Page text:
Institutional members access full text with Ovid®

The Ileus and Oddities After Colorectal Surgery

McCutcheon, Tonna MSN, APRN-BC, CGRN

doi: 10.1097/SGA.0b013e3182a71fdf
Features

Colorectal surgery is a necessity for many disease processes such as diverticulitis, ulcerative colitis, Crohn disease, and colorectal cancers as well as for the many complications of such conditions. The incidence of overall complications related to colorectal surgery has been reported to be between 10% and 30%. Prevention is the necessary key to avoid complications and this may be improved by adequate selection of appropriate procedures for the patient, good surgical technique, and good postoperative care. Nevertheless, complications do occur intraoperatively or postoperatively and must be managed in a timely manner to improve overall patient outcomes. Such complications include paralytic ileus, anastomotic leak, abdominal sepsis, acute mesenteric ischemia, anastomotic bleeding and hemorrhage, wound infection, anastomotic dehiscence and fistula formation, small bowel obstruction, and genitourinary complications.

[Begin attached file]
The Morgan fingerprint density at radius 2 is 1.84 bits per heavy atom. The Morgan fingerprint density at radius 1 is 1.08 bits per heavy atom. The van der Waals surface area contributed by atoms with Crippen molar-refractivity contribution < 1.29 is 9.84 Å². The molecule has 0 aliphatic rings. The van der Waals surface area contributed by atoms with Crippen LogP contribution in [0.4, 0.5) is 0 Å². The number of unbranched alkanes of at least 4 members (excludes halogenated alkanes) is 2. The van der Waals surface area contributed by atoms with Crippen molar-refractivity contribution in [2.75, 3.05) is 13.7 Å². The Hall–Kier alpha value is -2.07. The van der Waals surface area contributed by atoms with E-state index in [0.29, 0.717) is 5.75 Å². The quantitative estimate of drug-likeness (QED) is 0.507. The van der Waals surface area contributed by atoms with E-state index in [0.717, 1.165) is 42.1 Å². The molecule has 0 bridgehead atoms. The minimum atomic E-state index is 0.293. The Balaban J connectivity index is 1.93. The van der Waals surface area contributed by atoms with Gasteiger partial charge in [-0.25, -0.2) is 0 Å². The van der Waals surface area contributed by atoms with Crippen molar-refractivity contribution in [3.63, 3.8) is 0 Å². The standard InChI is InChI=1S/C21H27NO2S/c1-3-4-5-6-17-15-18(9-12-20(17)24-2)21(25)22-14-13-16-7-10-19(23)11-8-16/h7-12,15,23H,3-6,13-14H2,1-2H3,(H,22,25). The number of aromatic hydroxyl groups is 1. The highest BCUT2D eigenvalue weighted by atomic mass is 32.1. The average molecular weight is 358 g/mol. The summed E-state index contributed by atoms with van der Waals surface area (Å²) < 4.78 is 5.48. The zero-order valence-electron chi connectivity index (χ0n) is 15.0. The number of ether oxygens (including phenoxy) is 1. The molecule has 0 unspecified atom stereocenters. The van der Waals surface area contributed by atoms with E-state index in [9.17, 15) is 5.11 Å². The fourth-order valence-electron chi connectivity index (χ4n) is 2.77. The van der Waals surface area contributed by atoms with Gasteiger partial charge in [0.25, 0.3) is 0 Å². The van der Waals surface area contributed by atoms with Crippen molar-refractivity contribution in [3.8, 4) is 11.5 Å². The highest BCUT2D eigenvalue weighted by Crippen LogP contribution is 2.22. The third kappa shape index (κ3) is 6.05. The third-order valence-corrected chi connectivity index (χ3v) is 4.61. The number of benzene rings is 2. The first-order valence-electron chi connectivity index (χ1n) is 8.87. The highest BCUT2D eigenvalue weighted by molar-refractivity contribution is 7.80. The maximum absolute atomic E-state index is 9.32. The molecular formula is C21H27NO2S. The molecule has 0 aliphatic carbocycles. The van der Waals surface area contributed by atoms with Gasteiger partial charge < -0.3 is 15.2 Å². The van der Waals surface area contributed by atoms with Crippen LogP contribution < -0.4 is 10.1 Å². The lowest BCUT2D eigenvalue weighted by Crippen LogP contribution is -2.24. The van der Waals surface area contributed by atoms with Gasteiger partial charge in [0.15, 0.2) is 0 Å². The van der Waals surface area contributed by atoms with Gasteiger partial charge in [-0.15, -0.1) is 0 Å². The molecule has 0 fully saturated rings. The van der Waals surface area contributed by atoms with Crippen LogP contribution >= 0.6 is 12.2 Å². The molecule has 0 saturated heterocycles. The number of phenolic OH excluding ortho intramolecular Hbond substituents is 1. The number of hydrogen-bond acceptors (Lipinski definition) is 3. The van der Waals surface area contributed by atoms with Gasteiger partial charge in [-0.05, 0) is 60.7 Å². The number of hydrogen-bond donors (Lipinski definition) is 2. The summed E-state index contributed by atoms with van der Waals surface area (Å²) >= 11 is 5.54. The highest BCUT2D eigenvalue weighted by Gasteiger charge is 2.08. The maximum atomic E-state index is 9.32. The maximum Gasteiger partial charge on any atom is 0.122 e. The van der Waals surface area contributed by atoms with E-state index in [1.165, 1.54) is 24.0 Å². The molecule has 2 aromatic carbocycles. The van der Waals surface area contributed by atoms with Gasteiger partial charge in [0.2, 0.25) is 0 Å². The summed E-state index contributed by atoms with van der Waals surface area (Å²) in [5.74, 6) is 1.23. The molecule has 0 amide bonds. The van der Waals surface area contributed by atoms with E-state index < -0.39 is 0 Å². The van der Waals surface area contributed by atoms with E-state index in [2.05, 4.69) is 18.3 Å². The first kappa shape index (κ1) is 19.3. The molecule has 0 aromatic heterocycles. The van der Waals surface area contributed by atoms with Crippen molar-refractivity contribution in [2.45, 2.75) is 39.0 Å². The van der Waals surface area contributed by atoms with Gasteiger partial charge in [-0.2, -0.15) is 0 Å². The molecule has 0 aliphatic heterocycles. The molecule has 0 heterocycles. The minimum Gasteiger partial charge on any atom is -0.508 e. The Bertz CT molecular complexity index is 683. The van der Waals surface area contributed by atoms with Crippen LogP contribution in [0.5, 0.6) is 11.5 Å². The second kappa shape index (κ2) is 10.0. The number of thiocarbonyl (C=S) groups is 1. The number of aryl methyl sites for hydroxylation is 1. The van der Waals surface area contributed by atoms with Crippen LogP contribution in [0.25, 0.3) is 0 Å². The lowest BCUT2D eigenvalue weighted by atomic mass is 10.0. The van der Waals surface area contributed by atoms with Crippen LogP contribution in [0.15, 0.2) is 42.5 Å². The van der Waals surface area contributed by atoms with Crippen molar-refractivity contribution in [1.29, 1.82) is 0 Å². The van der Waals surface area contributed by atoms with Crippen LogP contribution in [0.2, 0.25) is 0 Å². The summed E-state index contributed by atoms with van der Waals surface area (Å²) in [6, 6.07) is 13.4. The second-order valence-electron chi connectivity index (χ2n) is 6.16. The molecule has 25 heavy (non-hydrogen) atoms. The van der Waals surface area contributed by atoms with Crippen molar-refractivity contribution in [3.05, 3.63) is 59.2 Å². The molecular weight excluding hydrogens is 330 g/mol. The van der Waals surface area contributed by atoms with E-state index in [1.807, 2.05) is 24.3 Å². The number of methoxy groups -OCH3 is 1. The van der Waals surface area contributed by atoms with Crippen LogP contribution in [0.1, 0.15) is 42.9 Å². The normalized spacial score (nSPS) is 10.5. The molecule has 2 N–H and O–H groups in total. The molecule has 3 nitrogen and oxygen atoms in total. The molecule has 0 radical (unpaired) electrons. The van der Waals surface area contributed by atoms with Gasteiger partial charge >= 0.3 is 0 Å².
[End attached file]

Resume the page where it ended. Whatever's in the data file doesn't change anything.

About the author: Tonna McCutcheon, MSN, APRN-BC, CGRN, is Colorectal Acute Care Nurse Practitioner, Vanderbilt Medical Center, Nashville, Tennessee.

Correspondence to: Tonna McCutcheon, MSN, APRN-BC, CGRN, Vanderbilt Medical Center, 1121 21st Ave. S, S-5410 MCN, Nashville, TN 37232 (tonna.mccutcheon@vanderbilt.edu).

The author declares no conflict of interest.

Received January 20, 2012

Accepted April 26, 2012

© 2013 by the Society of Gastroenterology Nurses and Associates, Inc.